By now most of us are back in full swing after the holiday break, navigating the COVID-19 terrain, settling back into our routine, and shifting our focus to the second half of our school year. Yet even with the break not long past, chances are that we have started the countdown to our next day(s) off. For many of us, that will be the third Monday of this month, this year falling on January 18, a holiday known in the U.S. as Martin Luther King Jr. Day. This is a day for Americans to collectively observe the birth, life, and legacy of Dr. King. Many find it customary to celebrate with a day off from work, while others recognize it as “a day on, not a day off” by participating in a nationwide effort of service.
From my experience, MLK Day in the Christian school has subscribed more to the mindset of a day off rather than a day on, never really doing Dr. King’s legacy justice. Teachers block it off on calendars as a day to strategically plan around important assignments or assessments. At best, the days leading up to the holiday might include some superficial efforts at remembrance. Morning announcements are inundated with “fun facts” about Dr. King and his family. The special chapel honoring Dr. King stays on the surface, projects a cookie-cutter message of loving and serving others, and feels no different when compared to the structure of other chapels. Our curriculum and class instruction might sprinkle in brief historical anecdotes pertaining to Civil Rights. But rarely do we set apart time and attention for deep and concentrated reflection on the legacy of the man–a Christian man who was hated, mistreated, and ultimately killed for trying to unite a politically, socially, and economically divided nation under the banner of constitutional rights and biblical truths.
I feel that our schools often sterilize the life, legacy, and impact of Dr. King. For what reason, I don’t know. What I do know is that every year around this time, I find myself pondering the same questions:
- Why do we continue to project a false colorblind narrative when analyzing Dr. King’s “I Have a Dream” speech? We rarely mention Dr. King’s outspoken views on combating poverty or his belief that America “defaulted on its promissory note” to its citizens of color.
- Why do we hardly speak of or analyze his “Letter from a Birmingham Jail,” an epistle written to his Christian and Jewish brothers? There is much to glean from this letter in which he expresses his disappointment of the white church and the white moderate, outlines the four basic steps to a nonviolent campaign, calls out many in the church for being “more cautious than courageous” in their silence, and insists that “justice too long delayed is justice denied.”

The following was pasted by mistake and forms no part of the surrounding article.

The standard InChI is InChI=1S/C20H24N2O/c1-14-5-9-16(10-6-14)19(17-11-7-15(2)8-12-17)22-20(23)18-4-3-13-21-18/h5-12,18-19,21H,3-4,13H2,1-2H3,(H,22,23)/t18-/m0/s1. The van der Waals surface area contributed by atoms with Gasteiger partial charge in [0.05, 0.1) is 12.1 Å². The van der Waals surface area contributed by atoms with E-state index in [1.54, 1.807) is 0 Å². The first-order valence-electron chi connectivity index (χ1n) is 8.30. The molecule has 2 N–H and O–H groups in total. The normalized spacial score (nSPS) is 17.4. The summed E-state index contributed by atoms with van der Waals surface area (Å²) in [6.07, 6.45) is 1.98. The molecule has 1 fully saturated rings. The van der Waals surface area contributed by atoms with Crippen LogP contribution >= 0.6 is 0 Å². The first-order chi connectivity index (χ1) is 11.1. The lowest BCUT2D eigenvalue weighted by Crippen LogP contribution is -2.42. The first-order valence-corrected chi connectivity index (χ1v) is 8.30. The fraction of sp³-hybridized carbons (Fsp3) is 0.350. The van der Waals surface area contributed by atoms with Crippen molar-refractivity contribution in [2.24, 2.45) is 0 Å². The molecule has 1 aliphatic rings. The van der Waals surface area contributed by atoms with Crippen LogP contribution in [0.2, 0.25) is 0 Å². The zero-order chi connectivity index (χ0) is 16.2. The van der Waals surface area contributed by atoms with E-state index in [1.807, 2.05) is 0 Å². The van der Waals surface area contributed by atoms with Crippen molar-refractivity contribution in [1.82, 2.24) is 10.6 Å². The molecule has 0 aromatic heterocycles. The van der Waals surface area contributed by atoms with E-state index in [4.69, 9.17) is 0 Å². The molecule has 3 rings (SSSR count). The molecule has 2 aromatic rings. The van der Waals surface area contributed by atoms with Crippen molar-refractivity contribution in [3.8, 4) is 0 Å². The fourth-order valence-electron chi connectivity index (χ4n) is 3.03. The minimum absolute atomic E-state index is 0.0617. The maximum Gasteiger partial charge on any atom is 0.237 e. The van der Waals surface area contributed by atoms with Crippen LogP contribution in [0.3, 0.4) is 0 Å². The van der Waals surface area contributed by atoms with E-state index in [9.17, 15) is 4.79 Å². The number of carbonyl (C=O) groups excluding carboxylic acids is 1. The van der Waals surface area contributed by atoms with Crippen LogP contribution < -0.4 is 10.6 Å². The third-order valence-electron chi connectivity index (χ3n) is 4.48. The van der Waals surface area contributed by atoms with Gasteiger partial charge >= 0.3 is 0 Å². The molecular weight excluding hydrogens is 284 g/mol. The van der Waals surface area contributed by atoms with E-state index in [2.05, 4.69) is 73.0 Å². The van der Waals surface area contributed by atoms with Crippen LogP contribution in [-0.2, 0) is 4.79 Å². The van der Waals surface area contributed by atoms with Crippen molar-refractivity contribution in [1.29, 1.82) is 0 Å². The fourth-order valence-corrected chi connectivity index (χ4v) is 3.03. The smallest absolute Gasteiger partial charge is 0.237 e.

- Why don’t we analyze his Nobel Peace Prize speech in which he expressed his belief that “unarmed truth and unconditional love will have the final word in reality” and his undying faith and belief that we as a people will overcome?
- Moreover, why don’t we use this time to learn about the others who helped propel the Civil Rights Movement forward? Where is the recognition for Coretta Scott King, Andrew Young, Kathleen Cleaver, Malcolm X, Ralph Abernathy, or Medgar Evers? Why aren’t the names of Daisy Bates, Claudette Colvin, Diane Nash, Emmitt Till, the Freedom Riders, C.T Vivian, John Lewis, or Thurgood Marshall as commonly known?
These figures, though instrumental in history, suffer the tragedy of being overshadowed, scarcely mentioned, or never seen within our classrooms, bulletin boards, and morning announcements. We must do better by considering all that Dr. King stood for and to remember the names and courage of his lesser known comrades through the Civil Rights struggle. Their toil allowed us to accomplish much and gave us much to celebrate.
My hope and prayer is that the tough questions I have posed will encourage self-reflection in you and your school community. In order for Dr. King’s legacy to truly live on and continue to impact our world, we must be committed to accurately telling Dr. King’s story and honoring the contributions and accomplishments of our Christian brothers and sisters who fought for social justice and equality in the face of hate and discrimination.
Joel Hazard is in his fifteenth year as a Christian school educator. He currently serves as the Head of Upper School at Fort Bend Christian Academy in Sugar Land, Texas. Joel is a member of the Profound Gentlemen organization, a community of male educators of color providing a profound impact for boys of color. Joel has a master’s degree in educational leadership, as well as a specialist degree in educational leadership for learning from Kennesaw State University. Joel has a passion for school leadership and is a champion of diversity within the private school sector. His efforts focus on curriculum development and the creation of a learning environment that is inclusive, racially literate, and socially and emotionally proficient in preparing students to thrive in the 21st century. Joel is married to his bride of fifteen years and has four children.